Fix-It

March 29th, 2010
1:38 pm

The whole reason for this take over is that the liberals are all out of your money and need more. If the social security administration had keep their money separate from the “general fund” it would be ok, but some wonderful government works said we will just put it back later, well, it is later…. Rather than own up to their own inability to balance a check book the dimacrats just voted themselves more of your money. Boy they are really a smart bunch… NOT

Barry Obama

March 29th, 2010
1:38 pm

Pay no attention to the man behind the curtain! I am the great and powerful Community Organizer! You will do whatever I command! It doesn’t have to be Constitutional if I so command it. I am also known as King, and The Annointed One.

Presbo

March 29th, 2010
2:19 pm

Everyone keeps talking about something called the “Constitution”. What is that?

neo-Carlinist

March 29th, 2010
2:24 pm

actually, the Constitution is the “curtain” to which the previous poster refers. Oh, and “Barry” every President in recent memory has “hid” behind the curtain (both parties)

Yvette

March 29th, 2010
2:27 pm

Here we go again. Complaining, complaining, with little or no merit. We have rights to our own opinion however have a solid foundation at the base. So many times, people opt to take the lazy/easy way and form their opinion on news reports in leiu of performing their own researching. The Fox Channels for example loves to report negative, half truth, and misleads the public whenever it involves our President Obama. No one complained when former President Bush attempted a health reform bill that didn’t pass or how we at war due to the the oil debt that belong to companies that is affiliated with once again our former presidents and a vice president. Now, President Obama is fulling his promises of change. I realize that everyone isn’t going to be happy with all of his decisions and that we aren’t perfect. Then, people are trying to justify their actions of violence based on signing of the Health Reform Law. When in fact, it’s called retaliation of refusal of the acceptance of an AFRICAN AMERICAN PRESIDENT. For those who committed the act(s) of violence against the politicans, I hope you research the penalty/punishment for each crime committed under federal law. Why federal you may ask; the crime were committed due to there position. As for Bob Barr, when he denied his race, that should have told everyone that he has an identity issue within self that has to be resolved before he can make sound decisions for the people. Just for record, I check other when asked about race identity and a disable veteran. I did my research now do yours. Have a great and bless day.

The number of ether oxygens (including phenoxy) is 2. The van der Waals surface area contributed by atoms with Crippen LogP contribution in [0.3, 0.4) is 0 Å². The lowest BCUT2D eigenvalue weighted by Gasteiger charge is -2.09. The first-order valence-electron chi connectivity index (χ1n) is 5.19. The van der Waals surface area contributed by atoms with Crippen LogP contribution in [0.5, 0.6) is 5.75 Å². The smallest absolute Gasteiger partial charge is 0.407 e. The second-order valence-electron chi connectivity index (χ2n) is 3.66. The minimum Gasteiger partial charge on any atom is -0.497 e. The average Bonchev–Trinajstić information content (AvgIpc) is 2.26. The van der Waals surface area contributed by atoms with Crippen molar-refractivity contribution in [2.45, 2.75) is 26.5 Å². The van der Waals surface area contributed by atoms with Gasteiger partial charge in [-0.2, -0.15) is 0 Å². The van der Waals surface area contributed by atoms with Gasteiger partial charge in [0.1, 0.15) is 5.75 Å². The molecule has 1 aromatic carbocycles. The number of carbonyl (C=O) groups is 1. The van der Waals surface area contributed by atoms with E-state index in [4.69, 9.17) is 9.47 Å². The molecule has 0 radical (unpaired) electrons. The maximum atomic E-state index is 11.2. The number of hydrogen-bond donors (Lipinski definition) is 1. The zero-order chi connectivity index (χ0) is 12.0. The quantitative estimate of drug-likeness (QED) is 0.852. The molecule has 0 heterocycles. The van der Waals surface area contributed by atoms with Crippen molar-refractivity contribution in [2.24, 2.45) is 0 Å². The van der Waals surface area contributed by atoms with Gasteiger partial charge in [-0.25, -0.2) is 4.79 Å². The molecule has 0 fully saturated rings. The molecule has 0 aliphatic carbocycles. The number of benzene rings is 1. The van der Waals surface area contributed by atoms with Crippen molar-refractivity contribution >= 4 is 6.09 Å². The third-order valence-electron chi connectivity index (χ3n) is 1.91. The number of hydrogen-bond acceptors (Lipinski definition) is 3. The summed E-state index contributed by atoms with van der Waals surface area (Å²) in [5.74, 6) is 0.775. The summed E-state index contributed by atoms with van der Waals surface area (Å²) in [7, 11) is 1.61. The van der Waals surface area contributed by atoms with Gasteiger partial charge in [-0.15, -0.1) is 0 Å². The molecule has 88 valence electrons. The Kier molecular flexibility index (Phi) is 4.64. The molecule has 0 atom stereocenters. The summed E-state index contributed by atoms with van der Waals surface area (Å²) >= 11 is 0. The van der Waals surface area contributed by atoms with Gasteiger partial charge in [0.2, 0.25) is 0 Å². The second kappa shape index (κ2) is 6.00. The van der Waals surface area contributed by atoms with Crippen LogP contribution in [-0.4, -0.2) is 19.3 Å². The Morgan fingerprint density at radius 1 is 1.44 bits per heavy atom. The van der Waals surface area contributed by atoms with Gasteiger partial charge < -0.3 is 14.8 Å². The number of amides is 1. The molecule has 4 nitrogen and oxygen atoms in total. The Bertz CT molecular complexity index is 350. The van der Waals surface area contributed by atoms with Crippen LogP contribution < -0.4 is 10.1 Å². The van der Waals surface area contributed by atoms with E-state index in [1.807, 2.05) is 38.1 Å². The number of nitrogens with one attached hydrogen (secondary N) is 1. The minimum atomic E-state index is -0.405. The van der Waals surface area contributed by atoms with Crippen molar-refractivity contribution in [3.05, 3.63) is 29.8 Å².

Presbo

March 29th, 2010
3:45 pm

Yes Yvette you are right. The whole problem is that the president is a black man. I hardly noticed. Thanks for pointing that out. I am surprised you could wrap your little brain around that concept. Way to go Einstein!! There’s the answer folks…the president is black.

Th

March 29th, 2010
4:17 pm

I don’t think Bob was being serious about mandatory life insurance or disability insurance, but we are already covered and don’t need to require people to buy their own. Social Security pays a death benefit to your spouse if you die and survivor benefits to your children. My nephew is attending college paid in part by survivor benefits after my brother-in-law was killed in an accident. Your spouse can also collect your Social Security if it is greater than what they would qualify for. Of course everyone knows there are lots of people on Social Security disability payments. Seems to be the income stream of choice for the tea party activists who are not old enough to be on regular Social Security.

Since your annual physical will now be paid by your insurance company at no cost to you, they may well require you to have one just like dental insurance policies require regular check-ups. So, guess what, Bob? You may well have all those mandatory things after all.

Marine

March 30th, 2010
6:03 am

When will Bob tell us about the Government subsidized health care he enjoys?

David

March 30th, 2010
8:19 am

Funny how the republican attorney generals are using one of the few republican ideas in the bill as the basis for the lawsuits. The universal mandate was first brought into the healthcare debate by Sen John McCain and other republicans in the 90’s as a response to HillaryCare. Mitt Romney even supported the idea in a 2008 Op-Ed piece in the Wall Street Journal. And NOW it is “unconstitutional”?

mit

March 30th, 2010
10:42 am